Sheila St. Cyr, MS, RN-BC is a Controlled Substance Diversion Prevention Specialist at OU Medicine, Inc. in Oklahoma City, OK. Sheila is pictured above after completing her first 5K!
The American Nurses Association (ANA) defines a healthy nurse as “one who actively focuses on creating and maintaining a balance and synergy of physical, intellectual, emotional, social, spiritual, personal, and professional wellbeing.” As nurses, we are very good at taking care of others, but sometimes miss opportunities to care for ourselves. During my time as an oncology nurse early in my career, I quickly learned from my mentors that caring for yourself first allows you to better care for your patients. For the nursing professional development practitioner, we would be better able to care and provide for the nursing staff we interact with if we practice this same philosophy.
Looking back on my career as a nurse, I did not always take care of myself first and I can readily admit now that it led to unhealthy lifestyle habits. Taking that first step towards healthy habits and caring for “me” first was difficult. I took many baby steps in changing some of my habits and created a more positive routine for myself. Along the way, I discovered that taking those small steps to healthiness allowed me to be better able to care for family, friends, peers, and co-workers. I was able to accomplish things I never would have thought possible, such as running 5K races and even coming in first in my age category a few times, including running a race on my 50th birthday!
When reviewing the ANA’s Healthy Nurse, Healthy Nation Grand Challenge, they really are looking at five health focus areas: physical activity, sleep, nutrition, quality of life, and safety. As nurses, we were all taught about the importance of meeting these basic needs for a healthy life. I think it is important for NPD practitioners to not only role model how to be a professional nurse, but also role model how to be a healthy nurse. For me, many of the baby steps I took were in these areas of focus. For physical activity, I set that goal to be able to run a 5K. I downloaded an app on my iPhone to help me train. I started taking the stairs at work instead of the elevator and I got out from behind my computer a couple of times a day and went for a brisk walk. It is amazing how making just a few changes can bump up your energy level and increase your attention span or focus. Today I try to get at least 30 minutes of exercise every day. However, if I do not get it in, I do not let that get me down.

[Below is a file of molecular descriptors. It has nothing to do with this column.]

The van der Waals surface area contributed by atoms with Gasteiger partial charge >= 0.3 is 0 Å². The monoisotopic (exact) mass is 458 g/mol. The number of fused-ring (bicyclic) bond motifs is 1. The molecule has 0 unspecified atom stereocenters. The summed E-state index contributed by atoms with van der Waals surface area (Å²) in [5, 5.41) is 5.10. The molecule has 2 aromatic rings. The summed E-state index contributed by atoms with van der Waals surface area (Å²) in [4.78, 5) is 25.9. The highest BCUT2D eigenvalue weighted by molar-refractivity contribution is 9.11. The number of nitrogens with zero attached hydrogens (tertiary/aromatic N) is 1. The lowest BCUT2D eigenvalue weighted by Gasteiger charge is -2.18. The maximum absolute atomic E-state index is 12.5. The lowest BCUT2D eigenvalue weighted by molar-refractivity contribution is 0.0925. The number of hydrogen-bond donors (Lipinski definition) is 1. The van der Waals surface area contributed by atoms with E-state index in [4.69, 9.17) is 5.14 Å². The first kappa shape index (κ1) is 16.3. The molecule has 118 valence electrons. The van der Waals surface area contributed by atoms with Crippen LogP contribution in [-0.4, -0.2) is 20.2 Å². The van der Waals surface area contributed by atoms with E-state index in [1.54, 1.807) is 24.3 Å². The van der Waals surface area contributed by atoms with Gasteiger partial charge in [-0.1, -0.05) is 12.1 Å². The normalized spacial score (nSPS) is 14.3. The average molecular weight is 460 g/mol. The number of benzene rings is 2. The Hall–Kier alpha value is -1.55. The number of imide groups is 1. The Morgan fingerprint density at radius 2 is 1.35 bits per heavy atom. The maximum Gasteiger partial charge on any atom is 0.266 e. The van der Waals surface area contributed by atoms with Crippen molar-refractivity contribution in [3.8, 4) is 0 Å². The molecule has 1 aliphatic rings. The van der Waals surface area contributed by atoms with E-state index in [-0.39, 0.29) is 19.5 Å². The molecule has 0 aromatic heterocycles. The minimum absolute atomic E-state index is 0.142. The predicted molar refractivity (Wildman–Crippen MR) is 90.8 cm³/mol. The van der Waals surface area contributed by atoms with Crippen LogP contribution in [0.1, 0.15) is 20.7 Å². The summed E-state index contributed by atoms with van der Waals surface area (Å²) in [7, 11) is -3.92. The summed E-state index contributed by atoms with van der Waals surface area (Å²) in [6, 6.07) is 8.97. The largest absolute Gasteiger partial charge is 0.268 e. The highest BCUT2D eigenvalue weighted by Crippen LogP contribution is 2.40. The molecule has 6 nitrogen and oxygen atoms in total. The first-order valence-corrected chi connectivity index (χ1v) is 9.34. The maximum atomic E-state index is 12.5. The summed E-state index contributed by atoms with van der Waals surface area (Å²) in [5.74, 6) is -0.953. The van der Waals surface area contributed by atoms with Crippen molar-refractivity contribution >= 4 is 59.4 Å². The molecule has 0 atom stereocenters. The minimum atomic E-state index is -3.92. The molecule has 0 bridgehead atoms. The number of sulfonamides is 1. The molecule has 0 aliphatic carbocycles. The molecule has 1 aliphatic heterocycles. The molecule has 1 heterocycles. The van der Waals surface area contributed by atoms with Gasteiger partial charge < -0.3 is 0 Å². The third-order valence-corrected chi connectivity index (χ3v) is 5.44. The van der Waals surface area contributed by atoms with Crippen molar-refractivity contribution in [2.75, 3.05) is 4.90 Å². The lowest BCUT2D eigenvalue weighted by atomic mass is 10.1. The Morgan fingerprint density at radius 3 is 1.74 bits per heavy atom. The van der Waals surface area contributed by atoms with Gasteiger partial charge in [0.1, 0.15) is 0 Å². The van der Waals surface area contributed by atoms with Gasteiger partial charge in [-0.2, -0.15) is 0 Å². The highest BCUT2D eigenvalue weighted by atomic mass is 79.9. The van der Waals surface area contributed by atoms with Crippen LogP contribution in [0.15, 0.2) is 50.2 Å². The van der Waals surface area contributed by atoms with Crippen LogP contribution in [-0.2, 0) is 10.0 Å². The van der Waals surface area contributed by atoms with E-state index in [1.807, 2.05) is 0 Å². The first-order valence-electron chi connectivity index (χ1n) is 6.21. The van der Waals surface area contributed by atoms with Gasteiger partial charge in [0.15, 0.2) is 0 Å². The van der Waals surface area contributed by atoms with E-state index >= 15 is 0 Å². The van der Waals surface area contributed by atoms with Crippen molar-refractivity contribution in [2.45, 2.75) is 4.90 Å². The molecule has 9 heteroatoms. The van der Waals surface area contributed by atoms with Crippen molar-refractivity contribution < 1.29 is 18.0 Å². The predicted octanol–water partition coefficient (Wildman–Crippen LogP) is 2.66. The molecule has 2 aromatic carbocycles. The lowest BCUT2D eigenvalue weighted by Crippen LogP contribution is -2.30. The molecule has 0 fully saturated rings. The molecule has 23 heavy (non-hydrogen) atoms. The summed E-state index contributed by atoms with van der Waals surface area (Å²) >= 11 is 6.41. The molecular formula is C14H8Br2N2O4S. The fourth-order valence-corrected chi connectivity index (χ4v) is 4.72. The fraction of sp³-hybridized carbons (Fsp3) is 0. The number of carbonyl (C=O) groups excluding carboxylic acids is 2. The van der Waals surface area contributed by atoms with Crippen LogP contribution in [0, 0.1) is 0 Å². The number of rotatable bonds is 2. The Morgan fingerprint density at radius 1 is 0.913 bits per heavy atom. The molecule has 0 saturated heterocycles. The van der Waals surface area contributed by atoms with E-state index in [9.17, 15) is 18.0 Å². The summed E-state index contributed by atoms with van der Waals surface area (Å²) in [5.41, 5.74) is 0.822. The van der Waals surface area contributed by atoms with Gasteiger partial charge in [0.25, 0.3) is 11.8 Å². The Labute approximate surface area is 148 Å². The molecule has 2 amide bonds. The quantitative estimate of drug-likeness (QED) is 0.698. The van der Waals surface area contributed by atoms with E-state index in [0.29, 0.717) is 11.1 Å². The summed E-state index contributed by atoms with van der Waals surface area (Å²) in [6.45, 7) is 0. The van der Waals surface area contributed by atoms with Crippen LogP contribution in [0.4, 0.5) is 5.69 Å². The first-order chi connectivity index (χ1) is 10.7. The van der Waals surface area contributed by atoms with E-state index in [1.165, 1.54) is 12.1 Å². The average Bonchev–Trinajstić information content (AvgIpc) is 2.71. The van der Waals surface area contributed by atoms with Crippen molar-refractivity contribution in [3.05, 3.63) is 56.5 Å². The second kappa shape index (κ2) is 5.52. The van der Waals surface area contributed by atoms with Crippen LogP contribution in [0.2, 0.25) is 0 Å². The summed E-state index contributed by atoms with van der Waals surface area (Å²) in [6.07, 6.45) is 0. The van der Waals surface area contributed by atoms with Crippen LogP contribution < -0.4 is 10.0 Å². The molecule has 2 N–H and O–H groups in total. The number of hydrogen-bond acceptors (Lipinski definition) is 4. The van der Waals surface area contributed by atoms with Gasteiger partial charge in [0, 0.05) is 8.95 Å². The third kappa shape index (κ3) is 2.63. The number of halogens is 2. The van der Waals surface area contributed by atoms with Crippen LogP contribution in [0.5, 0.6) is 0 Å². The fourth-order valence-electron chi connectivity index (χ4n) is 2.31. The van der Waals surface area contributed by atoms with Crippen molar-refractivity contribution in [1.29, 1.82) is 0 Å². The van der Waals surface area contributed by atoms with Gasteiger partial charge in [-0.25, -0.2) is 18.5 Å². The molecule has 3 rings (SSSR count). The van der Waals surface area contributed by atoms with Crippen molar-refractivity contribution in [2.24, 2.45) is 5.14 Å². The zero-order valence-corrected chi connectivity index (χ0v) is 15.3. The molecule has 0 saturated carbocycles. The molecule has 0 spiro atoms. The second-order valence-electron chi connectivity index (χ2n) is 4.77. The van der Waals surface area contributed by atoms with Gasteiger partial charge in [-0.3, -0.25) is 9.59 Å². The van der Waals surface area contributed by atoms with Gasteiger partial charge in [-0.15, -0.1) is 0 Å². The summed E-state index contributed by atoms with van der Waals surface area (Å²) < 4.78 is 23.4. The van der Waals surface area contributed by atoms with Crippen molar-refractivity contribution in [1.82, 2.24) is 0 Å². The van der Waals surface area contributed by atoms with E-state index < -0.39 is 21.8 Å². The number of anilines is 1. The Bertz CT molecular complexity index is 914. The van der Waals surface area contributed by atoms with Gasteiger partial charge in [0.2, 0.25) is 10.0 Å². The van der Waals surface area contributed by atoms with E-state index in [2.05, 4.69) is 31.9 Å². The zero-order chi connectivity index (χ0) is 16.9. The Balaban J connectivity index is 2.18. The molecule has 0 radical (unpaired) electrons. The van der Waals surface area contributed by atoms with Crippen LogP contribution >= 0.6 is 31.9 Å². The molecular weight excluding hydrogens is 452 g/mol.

The second area I made changes to was in the nutrition realm. I, like many other women in the United States, have tried every diet under the sun. So instead of “dieting,” I leaned on my nursing knowledge about nutrition and established healthier eating habits. All of those things we know about—drinking lots of water, eating several servings of fruits and vegetables every day, cutting back on processed and fatty foods, and eating lean meats. Now, don’t get me wrong… I still love my sweets, potato chips, French fries and lots of pasta. I just choose to eat them in moderation and not every day.
My third area of focus was quality of life. I love the saying by Abraham Lincoln, “It is not the years in your life that counts, it’s the life in your years.” During my years of working oncology, I took care of many end-of-life patients. Some of them led long, fruitful, and family-filled lives. These patients had no regrets as they were dying. Unfortunately, others voiced regrets of, “I wish I would have done…” or “I wish I would have spent more time doing…” Just like we want our patients to have great quality of life, so should we. Spend time with family and friends, laugh out loud, sing in the shower, play with grandkids, travel… life is too short not to enjoy it with those we love and doing the things we love. I lost my father to COPD and CHF on October 25, 2014. I had my own regrets of, “I wish I would have…” So today, I take those opportunities for my family and myself. My mental health and well-being are far better and I am more equipped to meet the needs of my role at work.
Do you want to learn more about Healthy Nurse research and resources? Visit the ANA website to learn more about healthy sleep, healthy weight, men and women’s health, plus many more topics: https://www.nursingworld.org/practice-policy/hnhn/.
I love how ANA makes the following statement on their website: “Just think, if all 4 million registered nurses increase their personal wellness and support some of their family, community, co-workers, and patients to do the same, what a healthier world we would live in.” That is a powerful statement indeed! Join me in taking baby steps to increase your personal wellness and health! Want to take some morning or lunch break walks at the ANPD Conference in Lake Buena Vista? Just let me know and I would be honored and happy to join you!